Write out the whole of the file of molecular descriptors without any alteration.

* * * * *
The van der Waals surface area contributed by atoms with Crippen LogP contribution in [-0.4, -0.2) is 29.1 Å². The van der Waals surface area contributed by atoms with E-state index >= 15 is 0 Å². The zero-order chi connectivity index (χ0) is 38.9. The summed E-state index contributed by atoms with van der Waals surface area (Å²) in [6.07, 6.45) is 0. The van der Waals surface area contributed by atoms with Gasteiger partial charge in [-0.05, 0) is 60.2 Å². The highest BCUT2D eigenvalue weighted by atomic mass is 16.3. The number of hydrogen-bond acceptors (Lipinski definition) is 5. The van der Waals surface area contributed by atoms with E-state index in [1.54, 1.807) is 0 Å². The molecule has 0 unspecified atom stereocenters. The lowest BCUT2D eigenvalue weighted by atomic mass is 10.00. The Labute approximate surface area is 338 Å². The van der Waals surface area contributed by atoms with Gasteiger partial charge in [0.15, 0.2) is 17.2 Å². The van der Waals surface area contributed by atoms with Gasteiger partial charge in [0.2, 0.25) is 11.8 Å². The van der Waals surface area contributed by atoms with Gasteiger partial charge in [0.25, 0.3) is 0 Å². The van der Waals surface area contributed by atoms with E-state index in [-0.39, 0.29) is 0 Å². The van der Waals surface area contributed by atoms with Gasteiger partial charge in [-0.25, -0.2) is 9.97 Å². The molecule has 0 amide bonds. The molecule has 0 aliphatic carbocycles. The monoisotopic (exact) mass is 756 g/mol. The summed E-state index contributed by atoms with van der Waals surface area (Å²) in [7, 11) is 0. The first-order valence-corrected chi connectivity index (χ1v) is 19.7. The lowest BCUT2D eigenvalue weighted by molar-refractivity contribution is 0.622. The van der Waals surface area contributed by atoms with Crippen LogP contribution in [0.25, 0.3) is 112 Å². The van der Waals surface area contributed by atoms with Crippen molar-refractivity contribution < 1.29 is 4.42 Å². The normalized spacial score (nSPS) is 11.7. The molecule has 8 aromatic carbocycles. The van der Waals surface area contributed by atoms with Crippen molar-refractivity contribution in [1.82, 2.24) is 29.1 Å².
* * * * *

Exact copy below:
The van der Waals surface area contributed by atoms with Crippen LogP contribution in [-0.4, -0.2) is 29.1 Å². The van der Waals surface area contributed by atoms with E-state index >= 15 is 0 Å². The zero-order chi connectivity index (χ0) is 38.9. The summed E-state index contributed by atoms with van der Waals surface area (Å²) in [6.07, 6.45) is 0. The van der Waals surface area contributed by atoms with Gasteiger partial charge in [-0.05, 0) is 60.2 Å². The highest BCUT2D eigenvalue weighted by atomic mass is 16.3. The number of hydrogen-bond acceptors (Lipinski definition) is 5. The van der Waals surface area contributed by atoms with E-state index in [1.54, 1.807) is 0 Å². The molecule has 0 unspecified atom stereocenters. The lowest BCUT2D eigenvalue weighted by atomic mass is 10.00. The Labute approximate surface area is 338 Å². The van der Waals surface area contributed by atoms with Gasteiger partial charge in [0.15, 0.2) is 17.2 Å². The van der Waals surface area contributed by atoms with Gasteiger partial charge in [0.2, 0.25) is 11.8 Å². The van der Waals surface area contributed by atoms with Gasteiger partial charge in [0.25, 0.3) is 0 Å². The van der Waals surface area contributed by atoms with E-state index in [-0.39, 0.29) is 0 Å². The van der Waals surface area contributed by atoms with Gasteiger partial charge in [-0.25, -0.2) is 9.97 Å². The molecule has 0 amide bonds. The molecule has 0 aliphatic carbocycles. The monoisotopic (exact) mass is 756 g/mol. The summed E-state index contributed by atoms with van der Waals surface area (Å²) in [7, 11) is 0. The first-order valence-corrected chi connectivity index (χ1v) is 19.7. The lowest BCUT2D eigenvalue weighted by molar-refractivity contribution is 0.622. The van der Waals surface area contributed by atoms with Crippen LogP contribution in [0.25, 0.3) is 112 Å². The van der Waals surface area contributed by atoms with Crippen molar-refractivity contribution < 1.29 is 4.42 Å². The normalized spacial score (nSPS) is 11.7. The molecule has 8 aromatic carbocycles. The van der Waals surface area contributed by atoms with Crippen molar-refractivity contribution in [1.82, 2.24) is 29.1 Å².